“Four Thieves’ Vinegar is a character driven piece of new writing, set in London during the plague of 1665, which explores the behaviour of ordinary people in times of disaster,” says Adam Bambrough, Artistic Director of The 42nd Theatre Company. The play, written by Christine Foster, opens next month at the Barons Court Theatre and is the company’s debut production.
“I set up The 42nd Theatre Company as I wanted to be involved in the creative process from the ground up,” explains Adam. “I was a theatre actor for years and grew tired of working for companies who used their actors as pawns, rather than assistant story-tellers, so moved into directing with the aim of being more creative. This company was meant to be a side project in-between directing published plays elsewhere, but it has evolved into so much more.
“Our underlying ambition is to become the leading theatre company for unproduced writers and emerging artists in the UK. We’re a long, long way from achieving that, but hopefully, this production will be the first step along that path.”
Since being established in 2013, Adam and the team have received over 2,000 plays, but Christine Foster’s first professional full-length play stood out from the crowd. “We work with writers who’ve never had their work produced before, so most plays that we receive are a long way from being ready for the stage – but we read every submission that we receive in full, looking for signs of an interesting story, told with relatable characters and memorable moments.
“Even in the first draft, Four Thieves’ Vinegar had those qualities, more so than any of the other submissions that we read. There was a story that immediately interested me, characters who I connected with and moments that I could imagine audiences going to bed at night thinking about. If there’s one word I’d like people to use after seeing this show, it’s ‘relatable’.”
Four Thieves’ Vinegar follows alchemist Matthias, who’s been thrown in jail and must enlist the dubious help of his cellmates Hannah and Jennet to make a cure for the Black Death. But even though it’s set in 1665, the story is still very relevant to our lives today. “The play examines the human spirit, the most connectable theme of all,” says Adam. “Every one of us is faced with circumstances at some point in our lives that we do not know how we will react to until we are faced by them, whatever the scale – and the parallels to modern life can be found all over the world, be it in the current migration crisis or the outbreak of Ebola in West Africa a few years ago.”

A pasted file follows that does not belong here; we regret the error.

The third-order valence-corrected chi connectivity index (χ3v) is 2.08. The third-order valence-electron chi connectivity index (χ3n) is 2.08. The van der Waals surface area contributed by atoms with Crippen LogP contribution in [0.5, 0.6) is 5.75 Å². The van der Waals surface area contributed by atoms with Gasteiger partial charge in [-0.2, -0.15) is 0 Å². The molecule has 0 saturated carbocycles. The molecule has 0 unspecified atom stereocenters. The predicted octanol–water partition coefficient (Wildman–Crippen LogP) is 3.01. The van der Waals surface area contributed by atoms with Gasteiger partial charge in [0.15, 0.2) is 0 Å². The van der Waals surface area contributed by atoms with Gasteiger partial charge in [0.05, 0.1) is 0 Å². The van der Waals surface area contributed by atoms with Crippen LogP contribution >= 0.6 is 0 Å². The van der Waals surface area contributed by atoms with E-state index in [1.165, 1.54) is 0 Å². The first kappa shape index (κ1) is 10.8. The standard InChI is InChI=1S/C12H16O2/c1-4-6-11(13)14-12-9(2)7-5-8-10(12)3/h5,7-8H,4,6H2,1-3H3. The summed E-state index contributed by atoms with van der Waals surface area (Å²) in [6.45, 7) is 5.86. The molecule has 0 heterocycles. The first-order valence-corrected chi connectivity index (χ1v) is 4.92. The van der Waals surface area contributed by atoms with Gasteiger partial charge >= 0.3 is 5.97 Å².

As well as their passion for supporting new writers, The 42nd Theatre Company are also committed to fair wages for the artists they work with, and to equal representation for women. “Starting a new theatre company is the perfect opportunity to remodel the way things are done and a lot of our core principles came from my experiences as an actor – and, to a lesser extent, as a director for hire,” explains Adam. “I am a firm believer that artists should be treated with respect from the outset and paid for their work, which is why we are a proud supporter of Equity’s Professionally Made Professionally Paid campaign. There should be opportunities for new voices to be heard in theatre, as there is so much potential out there, it just needs to be nurtured.
“There are also some principles that stem from my personal life. I have a three-year-old daughter and I often wonder what the theatre landscape will look like for her when she is older. I want her to be treated as fairly and equally as any man, which led me to commit to ensuring that at least half of the cast and creative team on our every production, including Four Thieves’ Vinegar, will be women. There really should be equally representation and opportunity for all in theatre, regardless of gender, race or social background.”
Four Thieves’ Vinegar is at the Barons Court Theatre from 8th-26th March.